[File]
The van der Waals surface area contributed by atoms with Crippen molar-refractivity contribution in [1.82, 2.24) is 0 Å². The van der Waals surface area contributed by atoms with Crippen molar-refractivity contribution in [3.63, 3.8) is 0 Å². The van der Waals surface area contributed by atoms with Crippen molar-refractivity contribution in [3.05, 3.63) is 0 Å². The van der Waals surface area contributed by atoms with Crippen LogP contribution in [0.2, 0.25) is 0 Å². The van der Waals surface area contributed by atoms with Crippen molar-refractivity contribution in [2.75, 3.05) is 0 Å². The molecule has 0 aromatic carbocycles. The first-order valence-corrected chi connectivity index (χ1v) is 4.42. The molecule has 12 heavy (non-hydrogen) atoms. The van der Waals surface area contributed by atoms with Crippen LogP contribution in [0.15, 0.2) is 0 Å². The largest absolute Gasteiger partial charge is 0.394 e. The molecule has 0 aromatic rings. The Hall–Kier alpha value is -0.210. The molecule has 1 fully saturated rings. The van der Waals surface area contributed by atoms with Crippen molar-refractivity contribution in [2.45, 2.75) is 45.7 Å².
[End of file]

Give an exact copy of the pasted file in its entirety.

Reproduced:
The van der Waals surface area contributed by atoms with Crippen molar-refractivity contribution in [1.82, 2.24) is 0 Å². The van der Waals surface area contributed by atoms with Crippen molar-refractivity contribution in [3.63, 3.8) is 0 Å². The van der Waals surface area contributed by atoms with Crippen molar-refractivity contribution in [3.05, 3.63) is 0 Å². The van der Waals surface area contributed by atoms with Crippen LogP contribution in [0.2, 0.25) is 0 Å². The van der Waals surface area contributed by atoms with Crippen molar-refractivity contribution in [2.75, 3.05) is 0 Å². The molecule has 0 aromatic carbocycles. The first-order valence-corrected chi connectivity index (χ1v) is 4.42. The molecule has 12 heavy (non-hydrogen) atoms. The van der Waals surface area contributed by atoms with Crippen LogP contribution in [0.15, 0.2) is 0 Å². The largest absolute Gasteiger partial charge is 0.394 e. The molecule has 0 aromatic rings. The Hall–Kier alpha value is -0.210. The molecule has 1 fully saturated rings. The van der Waals surface area contributed by atoms with Crippen molar-refractivity contribution in [2.45, 2.75) is 45.7 Å².